The 2021 season will look a little different now that we know there will officially be a 17-game season.
But one NFL expert believes that could actually be good for the league in terms of close playoff races down the stretch.
Bill Barnwell of ESPN.com recently wrote that while the extended season will likely mean more broken records and will be physically taxing for players, it should also create more parity with all 32 NFL teams.
The league isn’t disturbing things too much by adding a 17th game, but there’s going to be a more subtle impact on the standings. The first-place teams, who already typically have the toughest schedules relative to the rest of the league, are getting another game against the best teams in football. The last-place teams – whose schedules were already supposed to be easy – get another game against their fellow cellar dwellers.
This extra game is likely to push the teams at the top and bottom of the standings toward the middle. The league’s best teams are more likely to lose against other great teams, and the bottom-feeders are more likely to come up with a win when they’re up against similar competition. As a result, we’re less likely to see extreme performances than we were during the 16-game schedule. It’ll be much tougher for a team to go 17-0 in the regular season than it was for the Patriots to go 16-0 there. Browns and Lions fans will be heartened to hear that there’s probably not going to be an 0-17 team on the horizon.
The Vikings are scheduled to play eight home games and nine road games in 2021, with the league announcing last week that Minnesota will play the Los Angeles Chargers on the road.
Because the Vikings have an extra road game, they have two home preseason games compared to one on the road. (The league added a 17th regular-season game and reduced the preseason by a game).
One interesting note Barnwell added was that the Falcons will be away from their home stadium the most of any team in 2021. In addition to having nine road games, Atlanta is also scheduled to be the home team in a London game, meaning the Falcons will be away from Mercedes-Benz Stadium for 10 of their 17 total games.
The Athletic evaluates top offensive line prospects
The status of the Vikings offensive line is seemingly always a relevant offseason topic, and it’s no different around Minnesota in 2021.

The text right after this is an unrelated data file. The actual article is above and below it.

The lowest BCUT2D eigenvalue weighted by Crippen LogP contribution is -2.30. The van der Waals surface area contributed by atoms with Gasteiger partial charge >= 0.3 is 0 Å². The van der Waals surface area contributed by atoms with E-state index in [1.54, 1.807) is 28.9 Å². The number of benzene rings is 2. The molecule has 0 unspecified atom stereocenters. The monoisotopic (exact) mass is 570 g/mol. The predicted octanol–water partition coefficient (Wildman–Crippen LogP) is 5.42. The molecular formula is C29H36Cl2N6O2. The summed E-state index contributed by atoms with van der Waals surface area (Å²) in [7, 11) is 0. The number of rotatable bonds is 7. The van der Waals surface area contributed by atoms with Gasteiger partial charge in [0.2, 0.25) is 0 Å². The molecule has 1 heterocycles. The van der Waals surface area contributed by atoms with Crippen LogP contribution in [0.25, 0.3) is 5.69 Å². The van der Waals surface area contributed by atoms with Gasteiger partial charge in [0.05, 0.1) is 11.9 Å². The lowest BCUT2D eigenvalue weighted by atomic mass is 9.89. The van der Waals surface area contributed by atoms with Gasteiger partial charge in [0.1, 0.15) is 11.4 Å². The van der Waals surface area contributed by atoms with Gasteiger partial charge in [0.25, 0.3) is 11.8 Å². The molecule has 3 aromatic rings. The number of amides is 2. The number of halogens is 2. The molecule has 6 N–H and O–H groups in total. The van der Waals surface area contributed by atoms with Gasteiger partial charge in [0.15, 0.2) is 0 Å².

And with the 2021 NFL Draft a little more than three weeks away, Arif Hasan of The Athletic recently looked some potential players up front who could land in Purple with the 14th overall pick.
Hasan featured nine different offensive linemen in his piece, but we’ll only focus on three of them here.
Hasan began with Northwestern’s Rashawn Slater, who is generally regarded as the draft’s second-best tackle behind Oregon’s Penei Sewell. Some experts have Slater moving to guard in the pros.
We don’t know if the Vikings see Slater as a guard or a tackle, but he has been discussed in draft circles as a contender to play either position. (Given the fact that Ezra Cleveland was discussed exclusively as a tackle by draft analysts but played guard for the Vikings, there may not be too much meaningful discussion to be had here.) He put together the best performance any tackle could manage against Chase Young in 2019 (Slater opted out of the 2020 season), has remarkable on-field athleticism, plays with a lot of intelligence and has quick hands.
He doesn’t, though, have the size or length to convince every team he should play tackle and has some power issues when going up against bull rushers. For the most part, he sounds exactly like the kind of player the Vikings have picked over the past several years, though he has more technical skill and a better track record of college success.
Slater made 37 straight starts at tackle (including 26 on the right side in 2017 and 2018) before switching to the left side for 11 starts in 2019.
Hasan also highlighted Alijah-Vera Tucker out of Southern California, who played both guard and tackle for the Trojans.
Vera-Tucker played tackle his last year at USC and could be thought of as a player capable of both tackle and guard, but like Slater, he doesn’t have the height and arm length of a traditional tackle. He played well at tackle for the Trojans, but his movement profile does fit an NFL guard a bit better, making his switch back to the interior more likely than Slater’s. Footspeed is typically the way tackles are expected to make up for a lack of length, and his average on-field work there points to more work at guard. He met the Vikings athletic standards at both positions and should be a system fit regardless, but he will likely see his best years in the NFL on the inside.
Vera-Tucker played in 31 career games in college, making 19 starts in his final two seasons.
Hasan also wrote about center Quinn Meinerz, who hails from Wisconsin-Whitewater (Division III) and also seems to have position flexibility.
Unrecruited by Division I programs out of high school, Meinerz moved himself up draft boards throughout his final season for Division III Wisconsin-Whitewater and seemingly hasn’t stopped. With a dominant showing in the Senior Bowl, his first experience against this level of competition, followed by a fantastic pro day that aligns with his athletic skill set, Meinerz showed that he can overpower big nose tackles and demonstrate the quick feet necessary to take on quick 3-techniques. His size should allow him to play guard as well as center, though it has hurt his agility a bit. He needs to be more technically consistent, but his natural ability should allow teams to feel comfortable taking him on Day 2.
Meinerz did not play in 2020 as all of Wisconsin-Whitewater’s games were canceled due to COVID-19.
For a deeper look at the current state of the Vikings offensive line, check out the Monday Morning Mailbag.